Getting Off Alcohol: Delirium Tremens vs. Alcoholic Hallucinosis

Over the course of human history, there have been a number of substances found or developed that have been consumed for a variety of purposes. Some substances were intended to be used for medicinal or surgical purposes while others were thought to induce a spiritual state. Alcohol, on the other hand, has been around for thousands of years and has traditionally been drunk for pleasure and enjoyment. Often referred to as a social lubricant, alcohol makes individuals less inhibited, which in turn makes social interaction easier even if intoxication can make individuals somewhat less intelligible at times.

Being that the consumption of alcohol has been so widespread of the course of our history, it would naturally follow that individuals would become addicted to alcohol. As it were, alcohol has become one of the most dangerous addictive substances that we’ve yet found due to a number of reasons. Alcohol is legal is most places, making it widely accessible to anyone of legal drinking age. However, alcohol is also highly addictive, causing a level of dependency that can be difficult or even dangerous to overcome during recovery. 

In fact, alcohol detox and withdrawal have been associated with two serious conditions called delirium tremens and alcoholic hallucinosis. These two distinct conditions can range in severity and each develops due to different factors related to the body’s ability to adapt to the sudden cessation of alcohol consumption. The following will define and distinguish delirium tremens from alcoholic hallucinosis, describing why and how they might occur during alcohol detox.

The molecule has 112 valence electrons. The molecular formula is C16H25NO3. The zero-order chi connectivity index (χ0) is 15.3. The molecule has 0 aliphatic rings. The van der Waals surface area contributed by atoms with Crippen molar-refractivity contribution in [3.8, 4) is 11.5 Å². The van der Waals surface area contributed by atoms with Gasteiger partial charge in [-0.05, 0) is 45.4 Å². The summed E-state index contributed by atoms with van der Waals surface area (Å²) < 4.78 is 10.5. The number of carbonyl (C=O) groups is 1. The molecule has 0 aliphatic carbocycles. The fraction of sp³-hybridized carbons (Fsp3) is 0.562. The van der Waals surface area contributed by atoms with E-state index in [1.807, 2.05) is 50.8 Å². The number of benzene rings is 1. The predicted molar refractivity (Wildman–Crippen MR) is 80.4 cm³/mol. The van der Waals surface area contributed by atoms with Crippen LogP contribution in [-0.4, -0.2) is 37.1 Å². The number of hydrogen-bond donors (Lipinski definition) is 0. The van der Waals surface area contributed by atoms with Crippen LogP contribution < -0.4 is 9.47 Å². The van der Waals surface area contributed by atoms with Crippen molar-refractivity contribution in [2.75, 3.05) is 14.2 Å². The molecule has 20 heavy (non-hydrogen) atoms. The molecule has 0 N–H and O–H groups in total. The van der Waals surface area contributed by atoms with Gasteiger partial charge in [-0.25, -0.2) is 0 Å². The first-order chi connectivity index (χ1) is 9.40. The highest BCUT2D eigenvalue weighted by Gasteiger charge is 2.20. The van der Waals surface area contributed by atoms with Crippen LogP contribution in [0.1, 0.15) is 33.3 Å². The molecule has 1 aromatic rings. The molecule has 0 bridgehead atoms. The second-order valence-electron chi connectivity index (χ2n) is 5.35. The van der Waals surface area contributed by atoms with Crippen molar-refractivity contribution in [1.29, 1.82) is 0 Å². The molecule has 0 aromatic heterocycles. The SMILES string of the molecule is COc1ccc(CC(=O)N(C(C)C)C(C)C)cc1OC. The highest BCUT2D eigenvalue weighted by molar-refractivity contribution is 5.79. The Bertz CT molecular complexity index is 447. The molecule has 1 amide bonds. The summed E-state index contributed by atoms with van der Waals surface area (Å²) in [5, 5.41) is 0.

What is Delirium Tremens?

Individuals who have become addicted to alcohol must overcome physical dependency during detoxification as the first step of the treatment process. Sometimes referred to as “DTs” or “the shakes,” delirium tremens is a dangerous condition that can manifest in up to 10 percent of alcoholics—often the most severe or long-term cases of alcoholism—as their bodies struggle to adapt to the abrupt cessation of alcohol consumption; however, delirium tremens has also been documented in individuals who were in withdrawal after ceasing consumption of benzodiazepines or barbiturates. 

The mortality rate for delirium tremens has been estimated as high as 35 percent when not medically treated, but as low as 10 percent or less when the patient is detoxing under medical supervision. When an individual is suffering from delirium tremens, the situation is treated as a medical emergency.

After the last alcoholic drink, it takes between 48 and 72 hours for delirium tremens to develop in a patient if he or she is going to develop the condition. Although the cause of delirium tremens is debated, a recent explanation that seems very probably is that alcohol interferes with the body’s regulation of GABA, a neurotransmitter that’s essential for proper functioning of the nervous system. It’s thought that the body mistakes alcohol for GABA, resulting in decreased natural production of the neurotransmitter to compensate; however, when an alcoholic ceases alcohol consumption, the body is suddenly deprived of this important neurochemical, which regulates excitability in the nervous system.

When experiencing delirium tremens, individuals suffer from a variety of dangerous symptoms such as epileptic seizures of the tonic-clonic variety, confusion, agitation and/or increased levels of excitement, hallucinations, anxiety, and an elevated blood pressure and pulse. After the onset of these symptoms—often treated by physicians with sedatives and benzodiazepines—it typically takes about three days before they begin to subside.